In a retrospective sample of males in a heart-disease high-risk region of the Western Cape of South Africa, there are roughly two controls per case of coronary heart disease (CHD). Many of the CHD-positive men have undergone blood pressure reduction treatment and other programs to reduce their risk factors after a CHD event. In some cases, the measurements were made after these treatments. (Note that these data are taken from a larger dataset, described in Rousseauw et al, 1983, South African Medical Journal.)

Dataset from South African Medical Journal

For our study case, we will be interested in that last variable chd.

Model Definition

Our aim is to determine the probability of a given heart disease observation among 462 patients — for example, chd = f (obesity, age, family history, etc ...)

Yes, but that's not big data. Why do we need Spark? Can't we use R or Pandas?

The intention is to define this analytical gait on Spark and Zeppelin which can then also be carried over to use in a big data context.

The example illustrates how to use logistic regression on health data, but the the problem formulation is generally applicable. For example, it could apply to an insurance company wanting to determine risk factors, or for provisioning and pricing profiles of target customers for a new commercial offer. At the level of macroeconomics, the approach could even be used to quantify national risk.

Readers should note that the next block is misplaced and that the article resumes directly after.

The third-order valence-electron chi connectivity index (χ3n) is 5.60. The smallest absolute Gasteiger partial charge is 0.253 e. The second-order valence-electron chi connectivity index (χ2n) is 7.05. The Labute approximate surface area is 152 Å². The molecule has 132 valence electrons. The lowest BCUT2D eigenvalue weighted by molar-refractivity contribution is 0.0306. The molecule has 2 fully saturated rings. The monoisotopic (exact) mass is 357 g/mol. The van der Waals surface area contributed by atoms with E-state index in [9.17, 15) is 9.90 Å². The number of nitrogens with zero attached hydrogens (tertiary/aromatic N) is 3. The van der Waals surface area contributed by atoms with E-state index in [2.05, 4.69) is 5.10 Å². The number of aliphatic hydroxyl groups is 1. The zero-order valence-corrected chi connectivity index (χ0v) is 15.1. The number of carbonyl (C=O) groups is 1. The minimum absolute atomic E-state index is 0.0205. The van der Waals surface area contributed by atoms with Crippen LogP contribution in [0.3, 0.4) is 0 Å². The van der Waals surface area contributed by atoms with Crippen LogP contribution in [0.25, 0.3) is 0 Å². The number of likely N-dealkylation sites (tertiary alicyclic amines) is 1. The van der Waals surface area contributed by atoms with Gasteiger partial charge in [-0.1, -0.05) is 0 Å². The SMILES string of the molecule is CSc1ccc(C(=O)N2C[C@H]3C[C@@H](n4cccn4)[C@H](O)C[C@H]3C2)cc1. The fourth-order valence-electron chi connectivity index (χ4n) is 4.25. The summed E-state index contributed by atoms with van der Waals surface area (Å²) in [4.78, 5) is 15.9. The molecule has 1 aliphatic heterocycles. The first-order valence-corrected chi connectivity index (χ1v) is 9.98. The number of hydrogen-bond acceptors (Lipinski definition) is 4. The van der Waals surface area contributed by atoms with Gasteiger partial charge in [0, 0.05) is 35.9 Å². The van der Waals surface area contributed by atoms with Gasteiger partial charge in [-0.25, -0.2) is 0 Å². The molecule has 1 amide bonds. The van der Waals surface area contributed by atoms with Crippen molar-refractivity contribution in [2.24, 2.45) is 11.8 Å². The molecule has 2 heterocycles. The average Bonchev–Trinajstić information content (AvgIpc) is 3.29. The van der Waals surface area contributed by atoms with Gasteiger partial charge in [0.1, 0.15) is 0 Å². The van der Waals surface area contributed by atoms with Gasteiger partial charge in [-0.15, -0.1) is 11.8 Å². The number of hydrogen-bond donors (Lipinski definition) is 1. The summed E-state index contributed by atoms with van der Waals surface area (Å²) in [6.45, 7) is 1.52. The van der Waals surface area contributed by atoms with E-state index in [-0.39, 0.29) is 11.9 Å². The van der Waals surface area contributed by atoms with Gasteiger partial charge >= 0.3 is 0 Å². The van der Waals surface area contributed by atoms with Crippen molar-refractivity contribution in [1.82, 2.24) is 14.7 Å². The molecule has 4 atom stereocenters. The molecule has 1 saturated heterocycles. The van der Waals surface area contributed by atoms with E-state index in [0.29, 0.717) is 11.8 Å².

Modeling approach

Like any good modeling approach, building a good scoring model is an iterative approach that evaluates these questions and criteria:

  • Exploratory Analysis: What is the data set? Are there any missing values?
  • Check the correlation between the descriptors and the variable.
  • Identify important and redundant predictors to create a parsimonious model (an especially important step when making forecasts).
  • Estimate the model on a training sample.
  • Validate the model on a test sample and build the model based on quality indicators.
  • Compare different models and retain the most suitable model according to the purpose of the study.